Posted in Civil Rights on June 28, 2013
Victims of excessive force within Oklahoma jails can now seek relief in the state courts throughout Oklahoma.
On Thursday June 27, 2013, the Oklahoma Supreme Court affirmed its decision in Bosh v. Cherokee County Governmental Building Authority, 2013 OK 9. The Court initially issued the opinion in February, but the Defendant and numerous other governmental entities filed motions to keep the decision from ever taking effect. With Thursday’s order, however, the Court cleared the way for victims of excessive force in Oklahoma jails to vindicate their rights in court.
Various governmental entities that moved to prevent the decision from taking effect have described it as a “sea-change” and “a dramatic change in the law.” Prior to the decision, these governmental entities could ignore the abuses committed by their jail staff without fear of incurring liability. This all-encompassing view of immunity has resulted in the victimization of countless Oklahomans by the very government charged with their protection. In Custer County, the Sheriff himself was criminally convicted of sexually assaulting and manipulating female inmates in his custody. In Delaware County, jail staff were also accused of raping female inmates. Before the Supreme Court’s decision in Bosh, these women had no way of holding the counties accountable under state law– and the counties wanted to keep it that way.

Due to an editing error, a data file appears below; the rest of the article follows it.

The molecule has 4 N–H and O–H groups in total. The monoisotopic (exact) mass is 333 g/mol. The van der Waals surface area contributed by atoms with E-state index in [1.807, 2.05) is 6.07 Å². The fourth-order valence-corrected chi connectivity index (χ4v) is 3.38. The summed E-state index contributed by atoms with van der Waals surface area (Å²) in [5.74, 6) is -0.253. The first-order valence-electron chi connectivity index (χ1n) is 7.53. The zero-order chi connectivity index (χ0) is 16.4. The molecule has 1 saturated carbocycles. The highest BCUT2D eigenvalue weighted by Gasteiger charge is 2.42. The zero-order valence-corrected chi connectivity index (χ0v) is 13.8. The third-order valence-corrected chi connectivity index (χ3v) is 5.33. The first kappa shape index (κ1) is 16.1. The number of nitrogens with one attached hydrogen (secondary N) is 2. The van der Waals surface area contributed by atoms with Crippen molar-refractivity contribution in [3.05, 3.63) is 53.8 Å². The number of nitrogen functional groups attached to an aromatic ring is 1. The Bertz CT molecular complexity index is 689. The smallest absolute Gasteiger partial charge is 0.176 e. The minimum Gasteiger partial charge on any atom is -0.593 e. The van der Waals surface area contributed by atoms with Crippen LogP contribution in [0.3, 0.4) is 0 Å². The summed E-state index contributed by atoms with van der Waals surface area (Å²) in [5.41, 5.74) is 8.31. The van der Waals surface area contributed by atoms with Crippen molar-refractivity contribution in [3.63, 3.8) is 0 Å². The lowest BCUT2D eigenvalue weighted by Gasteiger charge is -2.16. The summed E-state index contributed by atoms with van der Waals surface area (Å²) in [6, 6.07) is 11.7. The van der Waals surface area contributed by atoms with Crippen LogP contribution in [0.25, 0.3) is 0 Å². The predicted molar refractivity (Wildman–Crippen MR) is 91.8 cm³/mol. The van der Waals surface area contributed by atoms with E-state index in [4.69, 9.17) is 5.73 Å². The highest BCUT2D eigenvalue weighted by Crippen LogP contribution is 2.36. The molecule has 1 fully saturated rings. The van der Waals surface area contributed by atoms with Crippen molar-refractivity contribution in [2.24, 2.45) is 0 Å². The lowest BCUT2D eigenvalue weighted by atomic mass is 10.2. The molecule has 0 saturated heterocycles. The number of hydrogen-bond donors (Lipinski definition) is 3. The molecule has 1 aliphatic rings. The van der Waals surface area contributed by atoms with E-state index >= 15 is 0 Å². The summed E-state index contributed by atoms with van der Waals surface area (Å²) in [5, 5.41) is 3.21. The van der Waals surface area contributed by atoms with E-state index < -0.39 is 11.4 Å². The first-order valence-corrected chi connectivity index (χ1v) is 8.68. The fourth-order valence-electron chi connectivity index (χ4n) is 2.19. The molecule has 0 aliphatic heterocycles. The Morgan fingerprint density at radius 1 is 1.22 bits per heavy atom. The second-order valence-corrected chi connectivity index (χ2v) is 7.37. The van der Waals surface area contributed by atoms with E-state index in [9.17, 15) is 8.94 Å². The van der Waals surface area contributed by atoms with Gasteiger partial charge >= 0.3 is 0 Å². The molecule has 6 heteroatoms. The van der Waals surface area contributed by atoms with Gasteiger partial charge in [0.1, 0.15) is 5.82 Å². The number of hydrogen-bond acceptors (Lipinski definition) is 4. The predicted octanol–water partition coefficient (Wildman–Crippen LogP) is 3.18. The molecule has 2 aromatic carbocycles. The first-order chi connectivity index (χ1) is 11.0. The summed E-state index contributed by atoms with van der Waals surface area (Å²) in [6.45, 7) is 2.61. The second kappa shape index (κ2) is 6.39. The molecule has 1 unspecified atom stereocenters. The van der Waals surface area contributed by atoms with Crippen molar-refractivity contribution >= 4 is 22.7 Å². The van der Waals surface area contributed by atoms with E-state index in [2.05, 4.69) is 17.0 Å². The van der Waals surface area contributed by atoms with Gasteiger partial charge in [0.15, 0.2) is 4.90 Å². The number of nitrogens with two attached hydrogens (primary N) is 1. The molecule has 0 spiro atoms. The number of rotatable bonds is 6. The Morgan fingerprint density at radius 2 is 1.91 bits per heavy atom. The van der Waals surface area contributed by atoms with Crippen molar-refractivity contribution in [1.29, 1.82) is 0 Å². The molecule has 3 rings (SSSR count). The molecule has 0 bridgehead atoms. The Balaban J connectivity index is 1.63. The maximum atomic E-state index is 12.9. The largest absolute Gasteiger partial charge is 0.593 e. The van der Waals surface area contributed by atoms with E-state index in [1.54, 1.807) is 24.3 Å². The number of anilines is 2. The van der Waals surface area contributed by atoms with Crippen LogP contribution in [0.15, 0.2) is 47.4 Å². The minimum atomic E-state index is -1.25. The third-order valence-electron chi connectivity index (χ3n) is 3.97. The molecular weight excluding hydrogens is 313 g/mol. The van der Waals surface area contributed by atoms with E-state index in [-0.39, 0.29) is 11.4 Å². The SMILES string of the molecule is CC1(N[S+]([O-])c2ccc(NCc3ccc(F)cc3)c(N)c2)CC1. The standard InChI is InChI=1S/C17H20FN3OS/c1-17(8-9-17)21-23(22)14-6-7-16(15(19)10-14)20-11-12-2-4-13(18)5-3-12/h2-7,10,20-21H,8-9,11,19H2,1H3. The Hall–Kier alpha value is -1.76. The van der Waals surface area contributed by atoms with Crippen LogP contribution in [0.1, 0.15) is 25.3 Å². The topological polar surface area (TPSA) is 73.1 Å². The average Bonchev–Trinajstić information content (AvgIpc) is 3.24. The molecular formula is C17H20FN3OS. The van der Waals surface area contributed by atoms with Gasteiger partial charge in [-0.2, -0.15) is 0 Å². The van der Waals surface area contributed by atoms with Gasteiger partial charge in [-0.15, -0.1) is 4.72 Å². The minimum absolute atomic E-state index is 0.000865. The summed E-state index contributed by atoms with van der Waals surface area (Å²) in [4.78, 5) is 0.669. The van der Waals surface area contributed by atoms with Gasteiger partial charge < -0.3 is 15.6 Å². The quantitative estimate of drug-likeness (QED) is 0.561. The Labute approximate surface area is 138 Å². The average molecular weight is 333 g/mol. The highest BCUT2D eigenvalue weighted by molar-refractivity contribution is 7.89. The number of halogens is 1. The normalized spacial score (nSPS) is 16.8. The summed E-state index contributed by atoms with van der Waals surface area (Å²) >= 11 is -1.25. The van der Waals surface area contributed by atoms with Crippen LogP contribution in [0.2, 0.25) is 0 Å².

In Bosh, the Oklahoma Supreme Court recognized the extraordinary injustice that results if jailers are permitted to beat and rape their charges with impunity while county government shrugs its shoulders. The need to create a remedy for these victims was clear and unambiguous to everyone but county government. Rather than embrace the decision as a way to manage the jail in a more professional manner, or a reason to root out bad employees, county government vigorously fought to maintain the status quo. In other words, the counties appreciate that jailers are beating and raping inmates, and despite that knowledge– despite knowing that jailers are victimizing innocent people– county government wanted to deny innocent victims of excessive force from ever having any state-based remedy against the county.
As of Thursday, the Oklahoma Supreme Court has signaled an end to the reign of terror. County government can no longer shrug its shoulders and ignore abuses and excessive force inflicted by jail staff. While numerous questions about this new right remain, and while future battles over the right are inevitable, the Bosh decision takes us one step further in evolving our standards of decency, compassion and humanity.
If you have questions about excessive force generally, or the Bosh decision specifically, contact the attorneys at Bryan & Terrill Law, 918-935-2777.
****J. Spencer Bryan and Steven J. Terrill of the law firm Bryan & Terrill Law, P.L.L.C. represent the Plaintiff, Daniel Bosh, in Bosh v. Cherokee County Governmental Building Authority, et al., Oklahoma Supreme Court Case No. CQ-111,037.